Often regarded as the Big Ten’s wildest and most thrilling venue, Camp Randall Stadium never disappoints. Once a Civil War training site, this massive structure is crammed in a beautiful residential area among dorms, frat houses, campus buildings and bars. The Camp is the perfect college venue with views of the state capital and Madison’s surrounding lakes (Mendota and Menona).
100 and 10-0 – milestones in preparation for Michigan.
This year marks 100 years of Camp Randall Stadium, and Wisconsin’s first ever 10-0 record. The Big Ten title game appearance was set for the Badgers, but the opportunity for the college football playoff loomed. ESPN’s College Gameday set up their show on Bascom Hill in Madison signifying the magnitude of this conference tussle.
The Fifth Quarter is a nationally renowned tradition that takes place at Camp Randall Stadium after every home game, win or lose. The Wisconsin Marching Band remains on the field postgame playing everything from “On Wisconsin” to “Time Warp” to “Tequila” to “Swingtown.” Fans remain in the stadium and dance with all the traditional choreographed moves. Legendary band director, Mike Leckrone, created this postgame event in the 1970s to keep fan interest strong during the years of poor on-field football performance. Even with Wisconsin’s resurgence in football, The Fifth Quarter has remained a unique spectacle in the world of college football. Today, for homecoming during Camp Randall Stadium’s 100th year in existence, Mike Leckrone invited another legend, Steve Miller, to direct his own “Swingtown” during The Fifth Quarter.
A precipitous forecast became a much drier reality for the Badger Boiler battle in Madison. Ponchos were still the fashion, however, as the clouds released wetness on our walk to and from the stadium (nothing a beer and brat couldn’t distract from). From kickoff to final gun, we were spared rainfall. So much attention was given to the weather channel, that many fans forgot about Purdue’s resurgence, but were reminded during this gray day in Camp Randall.
Hurricane Irma had canceled, postponed, or relocated games for all the college football teams in the state in Florida, except for Florida Atlantic. The Owls traveled to Madison the day prior to the game and two days prior to the storm making landfall. The team felt more comfortable doing so since the University of Wisconsin offered to house and take care of the team as the storm passed through. Needless to say, a football game was not the main concern for Florida Atlantic.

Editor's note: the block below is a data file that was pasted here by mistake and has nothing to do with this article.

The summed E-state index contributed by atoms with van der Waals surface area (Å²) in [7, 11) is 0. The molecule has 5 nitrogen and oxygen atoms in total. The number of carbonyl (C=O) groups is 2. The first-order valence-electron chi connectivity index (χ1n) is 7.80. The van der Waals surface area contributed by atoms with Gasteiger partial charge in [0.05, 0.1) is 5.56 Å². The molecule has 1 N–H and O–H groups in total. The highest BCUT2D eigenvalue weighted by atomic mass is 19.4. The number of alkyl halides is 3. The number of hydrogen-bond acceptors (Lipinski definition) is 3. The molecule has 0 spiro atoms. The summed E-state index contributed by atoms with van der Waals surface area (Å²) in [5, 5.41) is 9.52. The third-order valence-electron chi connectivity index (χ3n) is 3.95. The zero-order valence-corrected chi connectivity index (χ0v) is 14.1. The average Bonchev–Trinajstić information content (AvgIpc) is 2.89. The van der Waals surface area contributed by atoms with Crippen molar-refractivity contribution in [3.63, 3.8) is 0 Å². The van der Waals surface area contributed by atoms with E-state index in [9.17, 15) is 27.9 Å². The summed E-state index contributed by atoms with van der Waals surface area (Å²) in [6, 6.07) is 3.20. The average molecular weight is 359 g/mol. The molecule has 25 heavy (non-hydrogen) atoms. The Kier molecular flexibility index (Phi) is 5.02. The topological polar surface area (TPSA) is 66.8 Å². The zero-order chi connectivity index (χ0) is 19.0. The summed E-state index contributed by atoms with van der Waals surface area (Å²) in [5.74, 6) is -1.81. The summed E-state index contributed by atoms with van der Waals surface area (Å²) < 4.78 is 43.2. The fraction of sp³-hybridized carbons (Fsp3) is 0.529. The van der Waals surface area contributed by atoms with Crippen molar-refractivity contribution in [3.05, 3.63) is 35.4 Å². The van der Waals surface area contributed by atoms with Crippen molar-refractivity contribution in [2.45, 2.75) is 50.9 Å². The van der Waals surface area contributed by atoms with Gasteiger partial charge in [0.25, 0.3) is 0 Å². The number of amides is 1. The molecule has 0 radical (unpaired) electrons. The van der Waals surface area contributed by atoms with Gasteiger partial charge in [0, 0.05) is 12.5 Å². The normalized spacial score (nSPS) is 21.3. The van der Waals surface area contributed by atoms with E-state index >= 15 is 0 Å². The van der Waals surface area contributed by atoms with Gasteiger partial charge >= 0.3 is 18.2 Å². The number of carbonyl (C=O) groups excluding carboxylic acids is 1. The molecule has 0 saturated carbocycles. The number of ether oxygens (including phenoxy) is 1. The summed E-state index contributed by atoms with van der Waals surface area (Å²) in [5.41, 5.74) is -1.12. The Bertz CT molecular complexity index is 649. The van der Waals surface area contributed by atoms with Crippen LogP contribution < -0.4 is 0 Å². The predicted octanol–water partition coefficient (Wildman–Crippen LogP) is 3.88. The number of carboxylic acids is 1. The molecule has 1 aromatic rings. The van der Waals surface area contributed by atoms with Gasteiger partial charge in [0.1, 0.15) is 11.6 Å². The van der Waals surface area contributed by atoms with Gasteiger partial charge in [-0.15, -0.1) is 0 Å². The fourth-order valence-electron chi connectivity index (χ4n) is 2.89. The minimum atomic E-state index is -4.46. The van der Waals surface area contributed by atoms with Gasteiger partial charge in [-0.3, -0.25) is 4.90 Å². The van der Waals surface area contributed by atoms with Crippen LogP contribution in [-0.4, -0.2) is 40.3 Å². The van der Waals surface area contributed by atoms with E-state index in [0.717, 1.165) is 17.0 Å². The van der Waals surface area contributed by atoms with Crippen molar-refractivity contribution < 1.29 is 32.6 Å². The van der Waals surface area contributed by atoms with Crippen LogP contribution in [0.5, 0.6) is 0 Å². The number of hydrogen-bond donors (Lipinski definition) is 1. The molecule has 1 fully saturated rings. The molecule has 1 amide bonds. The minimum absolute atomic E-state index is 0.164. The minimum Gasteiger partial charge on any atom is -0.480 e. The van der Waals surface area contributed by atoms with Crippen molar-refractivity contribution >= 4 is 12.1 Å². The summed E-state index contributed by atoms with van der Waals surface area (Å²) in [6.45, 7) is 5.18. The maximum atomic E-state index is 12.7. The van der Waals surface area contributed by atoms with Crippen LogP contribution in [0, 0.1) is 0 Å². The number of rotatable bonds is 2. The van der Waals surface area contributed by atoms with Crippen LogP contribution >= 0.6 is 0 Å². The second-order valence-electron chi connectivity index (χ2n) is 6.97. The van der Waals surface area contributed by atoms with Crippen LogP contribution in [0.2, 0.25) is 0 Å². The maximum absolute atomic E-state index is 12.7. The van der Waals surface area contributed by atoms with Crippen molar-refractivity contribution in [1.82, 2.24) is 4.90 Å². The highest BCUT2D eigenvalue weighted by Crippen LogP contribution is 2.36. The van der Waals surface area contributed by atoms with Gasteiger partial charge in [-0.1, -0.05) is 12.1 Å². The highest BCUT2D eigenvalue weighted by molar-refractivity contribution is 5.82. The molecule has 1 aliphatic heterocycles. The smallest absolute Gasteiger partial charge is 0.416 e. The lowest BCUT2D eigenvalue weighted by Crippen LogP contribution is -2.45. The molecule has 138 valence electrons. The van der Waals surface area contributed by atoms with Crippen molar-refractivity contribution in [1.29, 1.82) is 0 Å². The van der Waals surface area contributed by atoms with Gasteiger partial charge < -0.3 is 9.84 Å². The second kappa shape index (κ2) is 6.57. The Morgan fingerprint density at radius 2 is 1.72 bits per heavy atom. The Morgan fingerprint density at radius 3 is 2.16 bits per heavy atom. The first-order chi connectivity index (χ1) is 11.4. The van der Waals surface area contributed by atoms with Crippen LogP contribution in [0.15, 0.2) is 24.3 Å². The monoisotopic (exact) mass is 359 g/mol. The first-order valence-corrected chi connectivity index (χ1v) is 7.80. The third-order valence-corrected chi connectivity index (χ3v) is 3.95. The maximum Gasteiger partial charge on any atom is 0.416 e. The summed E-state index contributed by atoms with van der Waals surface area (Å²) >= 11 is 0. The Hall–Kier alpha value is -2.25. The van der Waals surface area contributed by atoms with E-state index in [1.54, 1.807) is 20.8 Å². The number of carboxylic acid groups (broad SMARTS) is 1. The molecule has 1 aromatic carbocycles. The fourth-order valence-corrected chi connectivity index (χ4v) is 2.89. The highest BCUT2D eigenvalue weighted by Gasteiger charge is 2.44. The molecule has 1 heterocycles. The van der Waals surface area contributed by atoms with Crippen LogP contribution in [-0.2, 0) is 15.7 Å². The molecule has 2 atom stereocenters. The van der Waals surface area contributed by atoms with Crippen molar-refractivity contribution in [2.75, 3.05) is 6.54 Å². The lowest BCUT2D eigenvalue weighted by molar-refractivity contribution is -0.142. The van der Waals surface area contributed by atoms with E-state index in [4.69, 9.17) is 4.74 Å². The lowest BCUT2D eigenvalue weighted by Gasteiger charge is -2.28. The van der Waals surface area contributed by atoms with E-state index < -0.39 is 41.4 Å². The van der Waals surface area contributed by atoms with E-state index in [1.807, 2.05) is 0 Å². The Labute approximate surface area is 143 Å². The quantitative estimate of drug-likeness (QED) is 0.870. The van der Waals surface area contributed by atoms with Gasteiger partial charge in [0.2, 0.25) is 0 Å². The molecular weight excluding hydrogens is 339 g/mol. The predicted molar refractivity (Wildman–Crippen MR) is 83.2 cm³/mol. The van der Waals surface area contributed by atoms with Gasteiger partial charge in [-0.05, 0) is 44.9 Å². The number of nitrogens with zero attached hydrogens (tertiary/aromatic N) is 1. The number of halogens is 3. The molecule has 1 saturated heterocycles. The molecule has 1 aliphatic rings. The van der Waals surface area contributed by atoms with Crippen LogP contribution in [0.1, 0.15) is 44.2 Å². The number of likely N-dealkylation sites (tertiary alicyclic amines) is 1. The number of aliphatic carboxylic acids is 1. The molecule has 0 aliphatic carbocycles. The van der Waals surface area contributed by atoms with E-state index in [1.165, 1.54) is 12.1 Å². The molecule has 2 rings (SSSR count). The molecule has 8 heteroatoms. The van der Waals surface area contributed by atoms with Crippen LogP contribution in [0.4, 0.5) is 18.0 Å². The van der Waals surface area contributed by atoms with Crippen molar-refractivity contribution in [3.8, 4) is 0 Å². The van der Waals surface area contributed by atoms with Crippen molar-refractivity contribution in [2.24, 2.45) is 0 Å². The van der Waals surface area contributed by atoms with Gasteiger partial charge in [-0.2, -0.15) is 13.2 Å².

Two weeks ago, overtime claimed Wisconsin a victim at Camp Randall. Tonight, the Badgers would enter overtime again while facing their FIFTH Top 10 opponent this season.
Camp Randall Stadium is one of the most raucous stadiums in the nation. When Ohio State visits, turn up the volume from rowdy to ridiculous. This will be the eleventh game I have seen between the Buckeyes and the Badgers, and the contests are always a national event. This one was no different as College Gameday set up its stage on Bascom Hill to highlight the game’s magnitude.
Finally, it paid off. Wisconsin’s insistence on scheduling a high profile opening game reaped some benefits. After falling short to LSU in 2014 and Alabama in 2015, the Badgers chalked up a victory in the highly anticipated rematch against LSU at historic Lambeau Field. Underdog status be damned. The Badgers are for real.
For Wisconsin fans on Halloween, no amount of candy could possibly match the treat of runningback Corey Clement’s return to the field. He brings an entirely different element to the Badger offense – one that would serve more as a trick than a treat for Rutgers.
More than 74,000 visited Camp Randall Stadium today, but it was patchy amongst the bleachers. Halloween is an over-the-top event in Madison, and those festivities coupled with an annoyingly chilly rainfall colored the crowd with a more dispirited hue.
In the fourth quarter, a Badger fan in front of me exclaimed, “I would rather see Iowa’s offense with the ball at their own ten than Wisconsin’s offense with the ball anywhere.” It sure seemed logical – the Badger defense appeared to possess a higher probability of scoring. It was that kind of game.